Seventh Circuit Act of 1807

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Thomas Todd was the first Justice appointed to the newly created seventh seat.

The Seventh Circuit Act of 1807 (formally, "An Act establishing Circuit Courts, and abridging the jurisdiction of the district courts in the districts of Kentucky, Tennessee and Ohio", 2 Stat. 420; 9th Congress, ch. 16; enacted February 24, 1807) was a federal statute which increased the size of the Supreme Court of the United States from six Justices to seven, and which also reorganized the circuit courts of the federal judiciary.[1] The Act became law on February 24, 1807, during the Jefferson administration.

Jurisdiction[edit]

Under the Act, the new seventh circuit consisted of Ohio, Kentucky and Tennessee.[1]

Supreme Court[edit]

The Act created a new seat on the U.S. Supreme Court and required the new Associate Justice to reside in the seventh circuit.[1]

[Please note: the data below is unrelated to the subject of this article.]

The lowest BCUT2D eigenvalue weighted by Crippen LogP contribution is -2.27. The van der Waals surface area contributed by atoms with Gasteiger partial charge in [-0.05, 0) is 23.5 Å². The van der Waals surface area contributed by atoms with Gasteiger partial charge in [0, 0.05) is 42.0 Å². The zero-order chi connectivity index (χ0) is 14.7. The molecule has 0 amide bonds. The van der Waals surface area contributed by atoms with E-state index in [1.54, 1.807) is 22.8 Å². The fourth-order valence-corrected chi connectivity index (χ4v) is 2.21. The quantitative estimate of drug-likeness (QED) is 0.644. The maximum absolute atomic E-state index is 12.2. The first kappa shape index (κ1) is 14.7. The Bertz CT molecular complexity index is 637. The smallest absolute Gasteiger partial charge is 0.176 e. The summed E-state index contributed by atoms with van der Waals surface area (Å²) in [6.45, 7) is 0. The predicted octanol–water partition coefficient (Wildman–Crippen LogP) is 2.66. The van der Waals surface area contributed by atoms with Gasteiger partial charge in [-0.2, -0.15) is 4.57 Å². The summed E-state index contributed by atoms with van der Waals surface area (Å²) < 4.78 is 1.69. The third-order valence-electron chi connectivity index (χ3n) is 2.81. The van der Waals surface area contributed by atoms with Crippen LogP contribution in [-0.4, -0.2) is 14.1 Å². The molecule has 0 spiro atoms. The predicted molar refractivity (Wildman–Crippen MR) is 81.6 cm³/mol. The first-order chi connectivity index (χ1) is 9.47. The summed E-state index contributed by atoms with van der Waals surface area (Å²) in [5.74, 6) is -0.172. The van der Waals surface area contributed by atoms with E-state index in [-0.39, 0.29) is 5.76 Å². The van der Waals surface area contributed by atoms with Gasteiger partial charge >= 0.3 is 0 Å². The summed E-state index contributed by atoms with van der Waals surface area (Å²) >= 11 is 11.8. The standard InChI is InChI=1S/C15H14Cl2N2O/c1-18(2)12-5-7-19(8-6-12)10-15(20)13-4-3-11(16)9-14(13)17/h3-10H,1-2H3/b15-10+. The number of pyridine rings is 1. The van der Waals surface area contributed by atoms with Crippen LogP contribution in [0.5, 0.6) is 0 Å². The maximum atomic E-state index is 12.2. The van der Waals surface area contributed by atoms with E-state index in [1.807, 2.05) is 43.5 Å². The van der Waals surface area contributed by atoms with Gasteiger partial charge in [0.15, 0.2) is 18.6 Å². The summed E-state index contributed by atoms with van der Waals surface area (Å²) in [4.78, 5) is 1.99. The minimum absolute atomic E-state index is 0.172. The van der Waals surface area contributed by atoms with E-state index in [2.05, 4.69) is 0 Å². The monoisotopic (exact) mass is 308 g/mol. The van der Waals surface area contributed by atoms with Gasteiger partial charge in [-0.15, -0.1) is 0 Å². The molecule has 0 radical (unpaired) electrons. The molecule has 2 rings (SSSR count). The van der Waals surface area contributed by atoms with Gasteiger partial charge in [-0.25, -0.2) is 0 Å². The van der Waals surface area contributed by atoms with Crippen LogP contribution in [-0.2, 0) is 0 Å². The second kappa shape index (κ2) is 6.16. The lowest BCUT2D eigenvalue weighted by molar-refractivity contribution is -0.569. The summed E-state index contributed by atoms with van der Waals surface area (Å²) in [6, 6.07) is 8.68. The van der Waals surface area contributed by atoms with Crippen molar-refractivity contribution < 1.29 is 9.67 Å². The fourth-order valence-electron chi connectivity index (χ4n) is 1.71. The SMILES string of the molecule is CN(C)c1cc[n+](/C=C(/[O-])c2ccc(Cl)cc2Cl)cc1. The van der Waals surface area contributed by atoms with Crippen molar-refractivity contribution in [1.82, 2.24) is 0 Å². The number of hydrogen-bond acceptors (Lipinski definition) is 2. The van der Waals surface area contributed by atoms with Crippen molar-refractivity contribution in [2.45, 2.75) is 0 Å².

SEC. 5. Be it further enacted, That the supreme court of the United States shall hereafter consist of a chief justice, and six associate justices, any law to (the) contrary notwithstanding. And for this purpose there shall be appointed a sixth associate justice, to reside in the seventh circuit, whose duty it shall be, until he is otherwise allotted, to attend the circuit courts of the said seventh circuit, and the supreme court of the United States, and who shall take the same oath, and be entitled to the same salary as are required of, and provided for the other associate justices of the United States.

— Seventh Circuit Act of 1807, section 5.

History[edit]

Shortly before the Act's passage, Associate Justice William Paterson had died, and been replaced by Henry Brockholst Livingston. In early 1807, the Act became law, and the Justice first appointed to the new seat was Thomas Todd.

References[edit]

  1. ^ a b c "Landmark Legislation: Seventh Circuit". Washington, D.C.: Federal Judicial Center. Retrieved September 26, 2018.